• Community
  • Community healthcare service

SH24 C.I.C.

Overall: Outstanding read more about inspection ratings

35a, Westminster Bridge Road, London, SE1 7JB

Provided and run by:
SH24 C.I.C.

Latest inspection summary

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Background to this inspection

Updated 13 May 2022

35a Westminster Bridge Rd is provided by SH:24 CIC a community interest company. The service has been operating since 2014. It offers online sexual and reproductive health services, developed with grant funding from Guys and St Thomas’s NHS Foundation Trust charity and delivered in partnership with the NHS. The service has contracts with a range of organisations, including NHS trusts and local authorities to provide people with free sexually transmitted infection test kits, diagnosis and treatment, oral contraception, emergency contraception, information and advice, 24 hours a day.

Using digital technology, the service offers screening for sexually transmitted infections, provision of sexual and reproductive health medicines and advice, diagnosis and treatment of genital infections where feasible. The service provides remote clinical support by text or phone.

The service currently operates in 59 areas across the UK and Ireland.

At the time of inspection, there was a registered manager in place

The service is registered to provide the following regulated activities:

  • Transport services, triage and medical advice provided remotely
  • Treatment of disease, disorder or injury

Overall inspection


Updated 13 May 2022

This service has not previously been rated. We rated it as outstanding because:

  • People were protected by a strong comprehensive safety system, and a genuine focus on openness, transparency and learning when things go wrong.
  • The service had enough staff to care for patients and keep them safe. Staff had training in key skills, understood how to protect patients from abuse and managed safety well. The service controlled infection risk well. Staff assessed risks to patients, acted on them and kept good care records.
  • The service managed medicines well. Good practice guidelines were not only met in relation to national guidance, but staff also contributed to research and the development of national guidance.
  • The service managed incidents well and learned lessons from them. Staff collected safety information and used it to improve the service. The service had sustained a track record of safety supported by accurate performance information.
  • Managers monitored the effectiveness of the service and made sure that staff were competent. Staff worked well together for the benefit of patients, advised them how to lead healthier lives, supported them to make decisions about their care, and had access to good information.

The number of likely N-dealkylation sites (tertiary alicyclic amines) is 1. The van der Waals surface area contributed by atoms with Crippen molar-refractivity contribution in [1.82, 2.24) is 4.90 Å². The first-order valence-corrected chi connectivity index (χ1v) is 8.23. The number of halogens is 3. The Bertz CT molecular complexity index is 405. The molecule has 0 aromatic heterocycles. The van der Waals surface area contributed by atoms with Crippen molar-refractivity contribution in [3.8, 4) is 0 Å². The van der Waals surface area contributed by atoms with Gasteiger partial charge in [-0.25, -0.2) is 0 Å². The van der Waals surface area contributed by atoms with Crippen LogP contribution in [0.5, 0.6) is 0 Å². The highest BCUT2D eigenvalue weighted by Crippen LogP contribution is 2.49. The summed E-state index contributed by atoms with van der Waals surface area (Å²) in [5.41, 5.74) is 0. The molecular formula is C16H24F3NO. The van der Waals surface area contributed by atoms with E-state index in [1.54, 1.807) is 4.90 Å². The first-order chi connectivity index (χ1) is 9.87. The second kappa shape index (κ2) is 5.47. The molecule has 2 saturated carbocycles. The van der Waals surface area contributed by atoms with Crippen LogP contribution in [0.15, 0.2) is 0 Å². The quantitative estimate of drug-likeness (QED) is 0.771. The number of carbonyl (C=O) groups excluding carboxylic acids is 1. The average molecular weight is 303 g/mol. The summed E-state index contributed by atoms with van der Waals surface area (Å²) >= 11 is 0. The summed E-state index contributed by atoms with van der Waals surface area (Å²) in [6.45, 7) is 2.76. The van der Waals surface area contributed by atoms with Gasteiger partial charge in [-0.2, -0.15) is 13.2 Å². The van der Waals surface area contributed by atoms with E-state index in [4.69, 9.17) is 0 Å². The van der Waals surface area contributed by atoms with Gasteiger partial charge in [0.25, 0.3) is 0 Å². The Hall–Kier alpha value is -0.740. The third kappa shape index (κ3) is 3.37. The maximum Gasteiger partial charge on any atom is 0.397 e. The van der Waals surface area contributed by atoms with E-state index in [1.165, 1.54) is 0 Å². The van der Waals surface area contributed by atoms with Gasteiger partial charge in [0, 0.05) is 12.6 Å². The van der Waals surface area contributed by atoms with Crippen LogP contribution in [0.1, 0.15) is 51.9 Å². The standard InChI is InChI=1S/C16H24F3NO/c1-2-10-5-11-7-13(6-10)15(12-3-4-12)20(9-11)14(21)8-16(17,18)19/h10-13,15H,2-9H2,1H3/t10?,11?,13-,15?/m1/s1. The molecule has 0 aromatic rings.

• There was a truly holistic approach to assessing, planning and delivering care and treatment to all people who used the services. The safe use of innovative and pioneering approaches to care and how it was delivered was actively encouraged, including the use of new evidence-based techniques and technologies.
  • Staff treated patients with compassion and kindness, respecting their privacy and dignity and valuing them as individuals. There was a strong visible person-centred culture and patients were empowered as partners in their care, practically and emotionally. Feedback from patients was consistently positive. Patients benefited from being cared for by staff who showed discretion and sensitivity.
  • The service provided patients with valuable online resources to make informed and positive choices about their lives.
  • The service was tailored to meet the needs of individual people and was delivered in a way that ensured flexibility, choice and continuity of care. Services were available 24 hours a day, seven days a week. Staff were committed to working collaboratively and had found innovative and efficient ways to deliver more joined-up care to people who used the service.
  • Technology was used innovatively to ensure that patients had access to treatment, support and care at a time that suited them. This had increased access to safe sexual and reproductive healthcare to vulnerable patient groups in rural areas.
  • The leadership, governance and culture of the provider was used to drive and improve the delivery of high-quality person-centred care. Staff understood the service’s vision and values and knew how to apply them in their work. Staff felt respected, supported and valued. They were focused on the needs of patient receiving care. Staff were clear about their roles and accountabilities. The service engaged well with patients and the community to plan and manage services and all staff were committed to improving services continually.
  • The provider used research, audits and publications to contribute to the evidence base in the field of sexual and reproductive health and were driving innovation and improvement in health care.